Many hedonists observe that pleasures and pains can be measured in quantitative terms such as: intensity, duration, fecundity, and likelihood. Today, the intensity of pleasure and pain can be indirectly measured with the use of state-of-the-art brain imaging technology. We now know that certain kinds of pleasures light up specific parts of the brain and that intensity correlates with the degree to which the brain lights up. The human orgasm is generally acknowledged to be one of the more intense pleasures that human beings can experience. Scientists have observed the brain activities that accompany orgasms under scientific conditions, and know what specific parts of the brain light up. Interestingly, it is the same part of the brain that lights up when human beings have another intense experience; that is religious experiences. Most adults have had orgasms, few have had religious experiences. As a general rule, the intensity of the pleasure associated with eating pizza is much less intense than orgasm. However, if you get a bad pizza, or if you eat too much of it, and  subsequently, throw up, that can be a pretty intense pain. And, some human beings are physically incapable of having an orgasm. Naturally, they tend to rank pizza higher on the pleasure scale.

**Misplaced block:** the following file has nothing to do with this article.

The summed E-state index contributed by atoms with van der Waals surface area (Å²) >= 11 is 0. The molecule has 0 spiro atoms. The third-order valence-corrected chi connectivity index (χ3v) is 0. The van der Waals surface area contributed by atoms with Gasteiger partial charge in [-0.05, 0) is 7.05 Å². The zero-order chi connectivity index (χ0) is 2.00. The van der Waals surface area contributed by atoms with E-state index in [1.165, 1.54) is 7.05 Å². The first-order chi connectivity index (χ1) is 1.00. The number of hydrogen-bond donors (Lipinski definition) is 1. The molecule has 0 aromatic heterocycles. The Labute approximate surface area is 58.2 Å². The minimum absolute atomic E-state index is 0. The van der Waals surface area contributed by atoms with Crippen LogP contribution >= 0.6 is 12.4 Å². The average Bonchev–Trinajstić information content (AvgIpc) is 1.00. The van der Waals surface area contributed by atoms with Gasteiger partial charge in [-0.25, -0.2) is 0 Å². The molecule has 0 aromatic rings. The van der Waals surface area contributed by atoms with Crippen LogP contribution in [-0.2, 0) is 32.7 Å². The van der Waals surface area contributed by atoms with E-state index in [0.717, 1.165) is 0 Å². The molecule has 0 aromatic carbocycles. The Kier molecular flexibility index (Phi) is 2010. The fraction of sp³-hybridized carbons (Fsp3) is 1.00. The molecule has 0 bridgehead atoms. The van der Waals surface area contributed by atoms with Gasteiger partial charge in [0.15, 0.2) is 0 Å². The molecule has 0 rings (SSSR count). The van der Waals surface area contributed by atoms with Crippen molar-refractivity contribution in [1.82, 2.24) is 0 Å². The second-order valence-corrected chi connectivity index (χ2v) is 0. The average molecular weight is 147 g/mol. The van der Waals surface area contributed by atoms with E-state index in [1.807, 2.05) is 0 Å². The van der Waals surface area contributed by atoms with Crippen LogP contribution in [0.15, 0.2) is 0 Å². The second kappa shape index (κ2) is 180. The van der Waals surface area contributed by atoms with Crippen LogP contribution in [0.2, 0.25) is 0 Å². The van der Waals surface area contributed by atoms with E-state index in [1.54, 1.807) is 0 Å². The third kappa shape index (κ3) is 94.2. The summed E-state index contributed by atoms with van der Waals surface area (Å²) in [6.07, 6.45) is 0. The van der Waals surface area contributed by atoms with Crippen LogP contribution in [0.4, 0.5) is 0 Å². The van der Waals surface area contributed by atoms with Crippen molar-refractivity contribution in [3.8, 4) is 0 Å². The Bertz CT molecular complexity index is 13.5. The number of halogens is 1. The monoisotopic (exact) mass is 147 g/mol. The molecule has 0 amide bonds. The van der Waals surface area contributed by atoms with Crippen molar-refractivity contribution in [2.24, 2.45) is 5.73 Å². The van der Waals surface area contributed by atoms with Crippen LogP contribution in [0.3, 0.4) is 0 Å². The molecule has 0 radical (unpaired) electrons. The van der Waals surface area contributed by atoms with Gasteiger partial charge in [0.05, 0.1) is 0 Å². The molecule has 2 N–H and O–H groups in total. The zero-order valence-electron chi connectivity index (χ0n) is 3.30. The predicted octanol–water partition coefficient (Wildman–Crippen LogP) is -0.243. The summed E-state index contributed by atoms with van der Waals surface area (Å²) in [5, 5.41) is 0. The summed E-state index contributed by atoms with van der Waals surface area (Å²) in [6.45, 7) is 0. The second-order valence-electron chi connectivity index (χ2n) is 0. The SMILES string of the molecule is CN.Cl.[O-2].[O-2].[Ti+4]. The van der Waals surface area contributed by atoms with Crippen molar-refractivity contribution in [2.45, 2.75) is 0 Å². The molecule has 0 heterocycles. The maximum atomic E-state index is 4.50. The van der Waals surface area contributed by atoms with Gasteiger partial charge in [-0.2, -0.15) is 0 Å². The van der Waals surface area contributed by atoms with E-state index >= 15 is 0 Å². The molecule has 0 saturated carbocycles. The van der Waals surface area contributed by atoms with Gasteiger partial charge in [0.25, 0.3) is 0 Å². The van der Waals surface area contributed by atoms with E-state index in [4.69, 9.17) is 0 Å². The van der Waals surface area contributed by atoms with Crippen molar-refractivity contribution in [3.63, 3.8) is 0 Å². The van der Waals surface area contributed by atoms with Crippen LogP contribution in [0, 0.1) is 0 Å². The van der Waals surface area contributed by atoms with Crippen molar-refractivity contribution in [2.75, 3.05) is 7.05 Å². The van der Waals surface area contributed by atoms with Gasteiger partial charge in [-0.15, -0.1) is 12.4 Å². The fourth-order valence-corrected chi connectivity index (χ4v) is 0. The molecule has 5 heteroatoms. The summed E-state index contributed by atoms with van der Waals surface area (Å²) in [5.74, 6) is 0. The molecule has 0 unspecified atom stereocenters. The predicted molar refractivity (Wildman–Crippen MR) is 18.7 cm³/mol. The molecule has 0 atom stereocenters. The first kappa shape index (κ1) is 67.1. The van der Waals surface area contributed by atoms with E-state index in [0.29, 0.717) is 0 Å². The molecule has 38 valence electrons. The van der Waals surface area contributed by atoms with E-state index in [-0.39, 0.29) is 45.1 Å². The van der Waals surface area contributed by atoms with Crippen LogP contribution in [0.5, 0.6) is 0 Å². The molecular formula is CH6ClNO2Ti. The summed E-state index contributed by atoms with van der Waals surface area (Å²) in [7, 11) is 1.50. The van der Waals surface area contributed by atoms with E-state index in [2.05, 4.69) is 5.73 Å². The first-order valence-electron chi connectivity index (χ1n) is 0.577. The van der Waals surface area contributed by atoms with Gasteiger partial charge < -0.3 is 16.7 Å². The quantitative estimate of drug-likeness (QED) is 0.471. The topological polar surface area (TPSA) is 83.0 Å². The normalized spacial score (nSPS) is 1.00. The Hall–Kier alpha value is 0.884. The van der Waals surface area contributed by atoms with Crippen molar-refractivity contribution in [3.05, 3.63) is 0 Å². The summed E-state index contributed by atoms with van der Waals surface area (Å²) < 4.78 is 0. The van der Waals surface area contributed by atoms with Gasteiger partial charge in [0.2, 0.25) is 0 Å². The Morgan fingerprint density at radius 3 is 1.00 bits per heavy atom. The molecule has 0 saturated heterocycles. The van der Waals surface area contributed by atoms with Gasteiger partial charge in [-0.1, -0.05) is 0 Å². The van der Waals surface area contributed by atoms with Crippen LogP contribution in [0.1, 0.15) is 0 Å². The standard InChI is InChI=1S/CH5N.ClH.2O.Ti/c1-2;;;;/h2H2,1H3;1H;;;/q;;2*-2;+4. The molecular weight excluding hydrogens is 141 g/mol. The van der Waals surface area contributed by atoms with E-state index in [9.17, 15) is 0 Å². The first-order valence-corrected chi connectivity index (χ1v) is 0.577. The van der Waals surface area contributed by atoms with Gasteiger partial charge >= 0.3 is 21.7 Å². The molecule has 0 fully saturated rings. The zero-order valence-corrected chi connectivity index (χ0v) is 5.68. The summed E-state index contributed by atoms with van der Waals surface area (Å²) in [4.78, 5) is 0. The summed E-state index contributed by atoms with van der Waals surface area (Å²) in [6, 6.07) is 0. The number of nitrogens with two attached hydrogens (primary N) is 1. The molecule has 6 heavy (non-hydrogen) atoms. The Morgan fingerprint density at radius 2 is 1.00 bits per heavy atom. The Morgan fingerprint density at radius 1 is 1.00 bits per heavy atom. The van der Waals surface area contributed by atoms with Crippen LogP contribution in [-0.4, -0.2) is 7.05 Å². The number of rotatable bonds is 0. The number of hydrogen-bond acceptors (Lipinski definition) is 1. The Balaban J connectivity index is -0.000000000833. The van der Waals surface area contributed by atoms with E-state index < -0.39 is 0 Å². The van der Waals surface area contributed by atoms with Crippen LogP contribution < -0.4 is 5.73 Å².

The duration of pains and pleasures can be accurately measured with the assistance of a much older technological device; a simple clock. The duration of the pleasure associated with pizza eating is contingent upon how much pizza is available, and how tasty your pizza is, and how fast you eat it. In general it's probably true that if your brain generates pleasurable experience while you are eating pizza, that pleasure usually lasts about thirty minutes, at best. If you stretch that experience much more than that the pleasure diminishes proportionately. If you eat it one molecule at a time you will not experience intensity at all, but it would take a long time to eat the pizza. If you eat it too fast, you might also miss out on a lot of the intensity.